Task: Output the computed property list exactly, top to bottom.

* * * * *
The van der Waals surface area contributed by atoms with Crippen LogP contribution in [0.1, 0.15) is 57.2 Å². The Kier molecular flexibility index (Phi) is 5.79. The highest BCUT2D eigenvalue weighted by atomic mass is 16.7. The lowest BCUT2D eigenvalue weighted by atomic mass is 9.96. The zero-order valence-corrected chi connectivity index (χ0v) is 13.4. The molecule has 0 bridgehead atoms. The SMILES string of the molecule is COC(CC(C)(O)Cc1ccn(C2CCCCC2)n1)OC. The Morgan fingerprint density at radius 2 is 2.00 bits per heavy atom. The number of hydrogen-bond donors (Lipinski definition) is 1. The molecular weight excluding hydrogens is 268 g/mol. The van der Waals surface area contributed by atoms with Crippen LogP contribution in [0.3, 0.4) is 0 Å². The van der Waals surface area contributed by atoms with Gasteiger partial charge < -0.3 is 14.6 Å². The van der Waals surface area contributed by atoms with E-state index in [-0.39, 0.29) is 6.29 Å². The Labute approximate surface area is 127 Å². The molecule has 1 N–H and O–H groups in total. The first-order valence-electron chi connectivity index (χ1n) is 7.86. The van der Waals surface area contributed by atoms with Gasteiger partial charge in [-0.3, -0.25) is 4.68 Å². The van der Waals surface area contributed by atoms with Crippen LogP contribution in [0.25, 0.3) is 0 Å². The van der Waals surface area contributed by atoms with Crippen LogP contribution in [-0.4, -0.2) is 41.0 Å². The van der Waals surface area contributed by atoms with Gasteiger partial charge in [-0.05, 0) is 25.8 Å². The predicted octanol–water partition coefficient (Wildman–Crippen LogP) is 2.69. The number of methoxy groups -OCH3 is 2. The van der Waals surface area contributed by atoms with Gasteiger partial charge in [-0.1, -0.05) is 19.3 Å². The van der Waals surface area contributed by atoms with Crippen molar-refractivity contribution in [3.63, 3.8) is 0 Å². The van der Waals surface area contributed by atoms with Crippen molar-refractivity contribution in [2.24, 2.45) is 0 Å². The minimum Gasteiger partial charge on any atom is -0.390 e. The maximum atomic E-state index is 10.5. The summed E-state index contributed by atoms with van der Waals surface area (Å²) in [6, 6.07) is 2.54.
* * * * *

The van der Waals surface area contributed by atoms with Crippen LogP contribution in [0.1, 0.15) is 57.2 Å². The Kier molecular flexibility index (Phi) is 5.79. The highest BCUT2D eigenvalue weighted by atomic mass is 16.7. The lowest BCUT2D eigenvalue weighted by atomic mass is 9.96. The zero-order valence-corrected chi connectivity index (χ0v) is 13.4. The molecule has 0 bridgehead atoms. The SMILES string of the molecule is COC(CC(C)(O)Cc1ccn(C2CCCCC2)n1)OC. The Morgan fingerprint density at radius 2 is 2.00 bits per heavy atom. The number of hydrogen-bond donors (Lipinski definition) is 1. The molecular weight excluding hydrogens is 268 g/mol. The van der Waals surface area contributed by atoms with Crippen LogP contribution in [0.3, 0.4) is 0 Å². The van der Waals surface area contributed by atoms with Gasteiger partial charge < -0.3 is 14.6 Å². The van der Waals surface area contributed by atoms with E-state index in [-0.39, 0.29) is 6.29 Å². The Labute approximate surface area is 127 Å². The molecule has 1 N–H and O–H groups in total. The first-order valence-electron chi connectivity index (χ1n) is 7.86. The van der Waals surface area contributed by atoms with Gasteiger partial charge in [-0.3, -0.25) is 4.68 Å². The van der Waals surface area contributed by atoms with Crippen LogP contribution in [0.25, 0.3) is 0 Å². The van der Waals surface area contributed by atoms with Crippen LogP contribution in [-0.4, -0.2) is 41.0 Å². The van der Waals surface area contributed by atoms with Gasteiger partial charge in [-0.05, 0) is 25.8 Å². The predicted octanol–water partition coefficient (Wildman–Crippen LogP) is 2.69. The number of methoxy groups -OCH3 is 2. The van der Waals surface area contributed by atoms with Gasteiger partial charge in [-0.1, -0.05) is 19.3 Å². The van der Waals surface area contributed by atoms with Crippen molar-refractivity contribution in [3.63, 3.8) is 0 Å². The van der Waals surface area contributed by atoms with Crippen molar-refractivity contribution in [2.24, 2.45) is 0 Å². The minimum Gasteiger partial charge on any atom is -0.390 e. The maximum atomic E-state index is 10.5. The summed E-state index contributed by atoms with van der Waals surface area (Å²) in [6, 6.07) is 2.54.